Tuesday, April 23, 2024

Why Google’s “Hangouts” is a Whole New Medium

Datamation content and product recommendations are editorially independent. We may make money when you click on links to our partners. Learn More.

New media are always perceived as mere updates to old media. In its first decade or two, radio was viewed as a mere tech upgrade to the telegraph — they envisioned fewer wire poles, not Howard Stern. Film was seen as just a way to record stage performances, rather than an enabler of an entirely new kind of performance. They envisioned the lives of farmers enriched by big-city stage plays, not Avatar.

The thing to understand about hangouts, which is a feature of Google+, is that it’s a whole new medium. A superficial glance might convince you that it’s a tweak of an old medium (video conferencing). But hangouts is a new creature altogether. Here’s what’s different about hangouts:

* It’s social. Of course all video conferencing is by definition “social.” But I mean it’s plugged into your social stream. You can treat hangouts like any other object that can be “attached” or integrated into social conversations. You can link to them, share them, comment upon them.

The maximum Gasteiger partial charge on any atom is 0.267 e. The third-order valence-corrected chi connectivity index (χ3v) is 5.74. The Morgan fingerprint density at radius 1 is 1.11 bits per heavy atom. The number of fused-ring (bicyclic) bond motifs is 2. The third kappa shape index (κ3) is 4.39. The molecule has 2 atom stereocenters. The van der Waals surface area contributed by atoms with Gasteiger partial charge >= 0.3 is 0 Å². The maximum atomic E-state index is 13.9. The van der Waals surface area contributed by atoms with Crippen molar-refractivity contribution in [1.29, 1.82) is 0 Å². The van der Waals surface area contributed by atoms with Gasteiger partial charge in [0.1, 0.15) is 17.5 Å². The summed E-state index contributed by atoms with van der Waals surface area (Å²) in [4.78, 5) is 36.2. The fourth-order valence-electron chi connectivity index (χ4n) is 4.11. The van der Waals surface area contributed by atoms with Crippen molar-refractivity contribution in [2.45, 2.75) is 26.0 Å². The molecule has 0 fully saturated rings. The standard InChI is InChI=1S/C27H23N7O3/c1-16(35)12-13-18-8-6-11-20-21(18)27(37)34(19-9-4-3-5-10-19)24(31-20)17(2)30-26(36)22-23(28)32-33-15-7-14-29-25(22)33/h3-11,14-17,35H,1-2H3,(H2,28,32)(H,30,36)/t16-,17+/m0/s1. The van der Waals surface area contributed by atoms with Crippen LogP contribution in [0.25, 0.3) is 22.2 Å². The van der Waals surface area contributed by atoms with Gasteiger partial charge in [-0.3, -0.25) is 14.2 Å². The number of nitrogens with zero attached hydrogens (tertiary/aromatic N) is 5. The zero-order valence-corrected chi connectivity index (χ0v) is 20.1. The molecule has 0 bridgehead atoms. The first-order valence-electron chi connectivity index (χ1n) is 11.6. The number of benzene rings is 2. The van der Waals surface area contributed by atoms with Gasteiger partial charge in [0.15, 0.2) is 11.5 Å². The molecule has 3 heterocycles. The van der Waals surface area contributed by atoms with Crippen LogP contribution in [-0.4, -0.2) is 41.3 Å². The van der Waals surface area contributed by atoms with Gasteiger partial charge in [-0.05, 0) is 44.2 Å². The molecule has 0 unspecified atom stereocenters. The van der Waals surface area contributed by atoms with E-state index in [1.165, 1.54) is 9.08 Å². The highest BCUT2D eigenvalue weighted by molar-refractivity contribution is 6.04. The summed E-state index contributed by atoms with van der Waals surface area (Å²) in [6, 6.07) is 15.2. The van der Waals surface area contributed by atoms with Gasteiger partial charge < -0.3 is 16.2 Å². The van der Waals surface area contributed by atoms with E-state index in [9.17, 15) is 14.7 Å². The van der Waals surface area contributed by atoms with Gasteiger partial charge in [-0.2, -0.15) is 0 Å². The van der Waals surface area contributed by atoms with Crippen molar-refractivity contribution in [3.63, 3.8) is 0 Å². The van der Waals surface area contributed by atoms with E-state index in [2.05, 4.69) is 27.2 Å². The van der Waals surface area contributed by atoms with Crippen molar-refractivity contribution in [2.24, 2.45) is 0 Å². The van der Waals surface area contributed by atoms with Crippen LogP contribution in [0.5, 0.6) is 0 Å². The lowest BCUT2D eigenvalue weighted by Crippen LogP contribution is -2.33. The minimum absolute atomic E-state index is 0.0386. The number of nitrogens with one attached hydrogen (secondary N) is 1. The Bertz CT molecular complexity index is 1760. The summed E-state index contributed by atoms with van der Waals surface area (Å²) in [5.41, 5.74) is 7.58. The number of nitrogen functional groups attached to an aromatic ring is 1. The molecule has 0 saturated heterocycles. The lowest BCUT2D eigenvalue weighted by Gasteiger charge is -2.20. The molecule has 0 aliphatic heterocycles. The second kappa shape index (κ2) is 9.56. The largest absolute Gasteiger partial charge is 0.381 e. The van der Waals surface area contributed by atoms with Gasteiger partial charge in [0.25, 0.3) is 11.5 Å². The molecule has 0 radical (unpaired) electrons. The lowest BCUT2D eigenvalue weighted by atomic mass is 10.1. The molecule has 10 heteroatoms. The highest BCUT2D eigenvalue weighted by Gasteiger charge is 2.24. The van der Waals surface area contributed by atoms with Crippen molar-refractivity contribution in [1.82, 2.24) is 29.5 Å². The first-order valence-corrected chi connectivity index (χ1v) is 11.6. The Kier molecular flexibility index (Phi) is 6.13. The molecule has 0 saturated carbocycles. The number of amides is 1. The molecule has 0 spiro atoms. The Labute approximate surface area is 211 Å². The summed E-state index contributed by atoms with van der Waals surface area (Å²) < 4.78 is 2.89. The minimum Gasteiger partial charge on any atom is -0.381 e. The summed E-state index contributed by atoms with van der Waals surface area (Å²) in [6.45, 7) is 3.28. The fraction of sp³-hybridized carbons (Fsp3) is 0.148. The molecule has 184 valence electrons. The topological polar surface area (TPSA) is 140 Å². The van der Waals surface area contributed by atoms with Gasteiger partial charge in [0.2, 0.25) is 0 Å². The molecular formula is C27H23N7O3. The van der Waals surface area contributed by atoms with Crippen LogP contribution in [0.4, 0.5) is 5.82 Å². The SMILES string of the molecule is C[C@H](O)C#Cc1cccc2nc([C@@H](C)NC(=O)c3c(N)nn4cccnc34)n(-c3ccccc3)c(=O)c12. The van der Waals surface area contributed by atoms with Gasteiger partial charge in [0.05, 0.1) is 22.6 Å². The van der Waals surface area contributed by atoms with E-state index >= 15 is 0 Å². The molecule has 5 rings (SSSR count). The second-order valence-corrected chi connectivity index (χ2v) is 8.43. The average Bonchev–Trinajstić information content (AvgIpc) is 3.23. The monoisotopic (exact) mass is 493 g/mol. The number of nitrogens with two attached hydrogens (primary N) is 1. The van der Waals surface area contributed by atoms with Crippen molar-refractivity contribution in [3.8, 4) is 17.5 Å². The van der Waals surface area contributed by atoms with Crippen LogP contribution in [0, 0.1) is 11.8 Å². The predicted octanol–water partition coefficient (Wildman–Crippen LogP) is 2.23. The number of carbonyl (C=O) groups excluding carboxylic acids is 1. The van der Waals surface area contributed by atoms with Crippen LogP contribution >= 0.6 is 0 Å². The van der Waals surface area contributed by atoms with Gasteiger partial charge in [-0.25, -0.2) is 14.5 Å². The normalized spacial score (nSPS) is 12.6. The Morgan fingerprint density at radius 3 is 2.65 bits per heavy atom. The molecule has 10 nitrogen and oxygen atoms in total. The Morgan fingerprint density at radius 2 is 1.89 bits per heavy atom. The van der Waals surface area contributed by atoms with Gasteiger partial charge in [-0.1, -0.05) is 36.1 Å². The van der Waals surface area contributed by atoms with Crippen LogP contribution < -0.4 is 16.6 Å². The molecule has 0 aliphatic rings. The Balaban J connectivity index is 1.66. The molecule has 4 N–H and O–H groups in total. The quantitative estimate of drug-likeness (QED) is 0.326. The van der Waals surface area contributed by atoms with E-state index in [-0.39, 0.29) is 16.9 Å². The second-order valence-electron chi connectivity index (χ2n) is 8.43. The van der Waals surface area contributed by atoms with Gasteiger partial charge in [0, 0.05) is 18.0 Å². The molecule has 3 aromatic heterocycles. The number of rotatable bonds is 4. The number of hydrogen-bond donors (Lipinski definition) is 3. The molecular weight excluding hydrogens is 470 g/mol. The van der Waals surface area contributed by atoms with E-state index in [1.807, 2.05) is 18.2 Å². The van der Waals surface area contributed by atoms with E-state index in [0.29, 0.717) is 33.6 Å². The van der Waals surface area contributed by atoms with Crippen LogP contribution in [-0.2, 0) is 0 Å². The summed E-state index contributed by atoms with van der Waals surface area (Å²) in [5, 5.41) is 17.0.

* It’s multi-user. The ability for people to come and go totally transforms the social dynamics of hangouts. Two people are talking, then they bring a third. Then they invite the whole team. Later, the original two people exit, and the hangout continues organically. It’s less like a phone call and more like a conference room — or break room.

* It’s live-streamable. Google recently launched a new capability called “Hangouts On Air,” which lets you live-stream your hangouts to hundreds, thousands or hundreds of thousands of people free. Right now it’s in invitation-only beta (I was selected as a user — more on that below). Eventually, I believe, everyone will get it. What this means is that committees can hold public meetings and all interested parties can listen in, and add comments as the meeting is happening.